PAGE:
Joseph Furphy

[Editor: This article provides biographical information about Joseph Furphy; for various works by him, click here.]

Joseph Furphy is mainly remembered as the author of the novel Such is Life: Being Certain Extracts From the Diary of Tom Collins, which is widely regarded as a classic piece of Australian literature. He wrote many other works for various periodicals as well, although none became as famous. Most of his works were written under the pseudonym of “Tom Collins”.

The son of Irish parents, Furphy was born on 26 September 1843 at Yering (near Yarra Glen, Victoria). In 1850 the family moved to Kangaroo Ground (about 8 km. west of Yering), then moved again two years later to Kyneton. Joseph married Leonie Germain in 1867 and bought a small farm near Colbinabbin (north-east of Bendigo), but it was not a success, so he sold the land and purchased a team of bullocks, driving them for a living. However, hard times during the drought of 1883 forced him out of the carting business, so Joseph got a job at his brother’s iron foundry in Shepparton (where the well-known Furphy’s water carts were made).

His experiences in his working life, on the track with the bullock teams and dealing with country folk, served him well as a basis for his writings.

Furphy had developed certain opinions on the human condition, which he expressed in Such is Life. In the novel he makes clear several points of view, such as an opposition to granted ranks of nobility (“I acknowledge no aristocracy except one of service and self-sacrifice”), a pro-union viewpoint (“The labour-leader, of accredited integrity and capability . . . has moral force in reserve”), and a promotion of simple living (saying that, in the future, “all private wealth, beyond simplest maintenance, will seem as the spoils of the street gutter”).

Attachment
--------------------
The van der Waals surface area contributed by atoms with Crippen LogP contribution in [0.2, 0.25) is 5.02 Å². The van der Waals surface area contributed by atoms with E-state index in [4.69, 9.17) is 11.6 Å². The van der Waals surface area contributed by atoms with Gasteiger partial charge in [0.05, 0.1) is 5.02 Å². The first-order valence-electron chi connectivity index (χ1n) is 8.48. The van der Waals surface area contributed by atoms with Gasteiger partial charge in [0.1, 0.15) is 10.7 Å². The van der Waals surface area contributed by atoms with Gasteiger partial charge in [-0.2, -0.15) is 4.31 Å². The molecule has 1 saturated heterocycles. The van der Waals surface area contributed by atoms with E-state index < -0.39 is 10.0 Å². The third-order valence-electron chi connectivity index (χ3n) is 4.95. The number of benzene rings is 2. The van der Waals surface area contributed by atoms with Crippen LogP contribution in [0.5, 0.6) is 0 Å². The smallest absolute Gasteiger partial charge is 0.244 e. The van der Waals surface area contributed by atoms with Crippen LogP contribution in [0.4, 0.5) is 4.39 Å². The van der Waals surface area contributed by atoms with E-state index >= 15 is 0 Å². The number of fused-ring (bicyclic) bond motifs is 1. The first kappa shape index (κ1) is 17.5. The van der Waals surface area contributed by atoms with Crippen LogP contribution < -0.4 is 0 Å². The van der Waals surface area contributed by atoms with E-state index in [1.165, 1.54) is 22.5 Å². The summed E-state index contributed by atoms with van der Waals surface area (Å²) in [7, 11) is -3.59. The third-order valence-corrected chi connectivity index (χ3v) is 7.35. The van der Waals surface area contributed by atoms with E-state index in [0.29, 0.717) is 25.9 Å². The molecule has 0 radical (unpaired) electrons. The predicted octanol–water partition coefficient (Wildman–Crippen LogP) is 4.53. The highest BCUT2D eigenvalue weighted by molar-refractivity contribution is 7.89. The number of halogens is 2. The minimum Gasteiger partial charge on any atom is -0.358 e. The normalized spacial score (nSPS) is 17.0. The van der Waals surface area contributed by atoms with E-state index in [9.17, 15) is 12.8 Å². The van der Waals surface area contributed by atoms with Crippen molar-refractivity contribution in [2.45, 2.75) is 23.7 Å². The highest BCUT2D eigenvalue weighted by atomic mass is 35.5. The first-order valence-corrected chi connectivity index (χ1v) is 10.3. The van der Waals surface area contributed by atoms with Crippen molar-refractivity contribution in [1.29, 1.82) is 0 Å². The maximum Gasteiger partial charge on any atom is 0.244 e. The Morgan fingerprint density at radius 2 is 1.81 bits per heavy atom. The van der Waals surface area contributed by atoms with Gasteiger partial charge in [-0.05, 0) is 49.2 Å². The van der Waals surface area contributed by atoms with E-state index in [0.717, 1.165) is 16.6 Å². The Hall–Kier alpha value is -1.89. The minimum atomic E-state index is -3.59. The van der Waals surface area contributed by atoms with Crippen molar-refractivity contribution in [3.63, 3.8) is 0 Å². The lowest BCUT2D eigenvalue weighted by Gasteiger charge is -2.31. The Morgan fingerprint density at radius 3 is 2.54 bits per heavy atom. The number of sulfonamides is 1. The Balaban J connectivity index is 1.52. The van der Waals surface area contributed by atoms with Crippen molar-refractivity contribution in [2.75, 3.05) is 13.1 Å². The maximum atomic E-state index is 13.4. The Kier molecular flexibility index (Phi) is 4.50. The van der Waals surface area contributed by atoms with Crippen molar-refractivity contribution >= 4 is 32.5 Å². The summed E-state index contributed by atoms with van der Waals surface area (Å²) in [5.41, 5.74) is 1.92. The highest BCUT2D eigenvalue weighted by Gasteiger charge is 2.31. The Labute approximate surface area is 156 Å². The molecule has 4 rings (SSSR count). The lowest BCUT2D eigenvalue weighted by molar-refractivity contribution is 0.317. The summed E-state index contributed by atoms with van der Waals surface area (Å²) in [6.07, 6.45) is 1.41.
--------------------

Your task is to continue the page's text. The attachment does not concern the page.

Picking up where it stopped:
In October 1886 he met Kate Baker, a school teacher who was deeply impressed by Furphy, and they struck up a strong and lasting friendship. It appears that their feelings for each other ran deep, but he was married with children, with strong moral and religious values, and the relationship was kept on a platonic level. However, during an illness (and thus apparently when she wasn’t thinking clearly), Kate wrote a love letter to him, which was unfortunately intercepted by his wife; although, once Kate became well again, she reportedly couldn’t even remember writing it. Joseph seems to have held reciprocal feelings for Kate, as indicated by a 1903 letter to her, in which he told her of a story he was writing “where I shall endeavour to describe how Tom C. fell in love with the fat-lydy-teacher”; as Tom Collins was the pseudonym that Joseph Furphy used for himself, and as Kate Baker was known to be rather plump, it appears that he was expressing his feelings for her in a semi-cryptic fashion.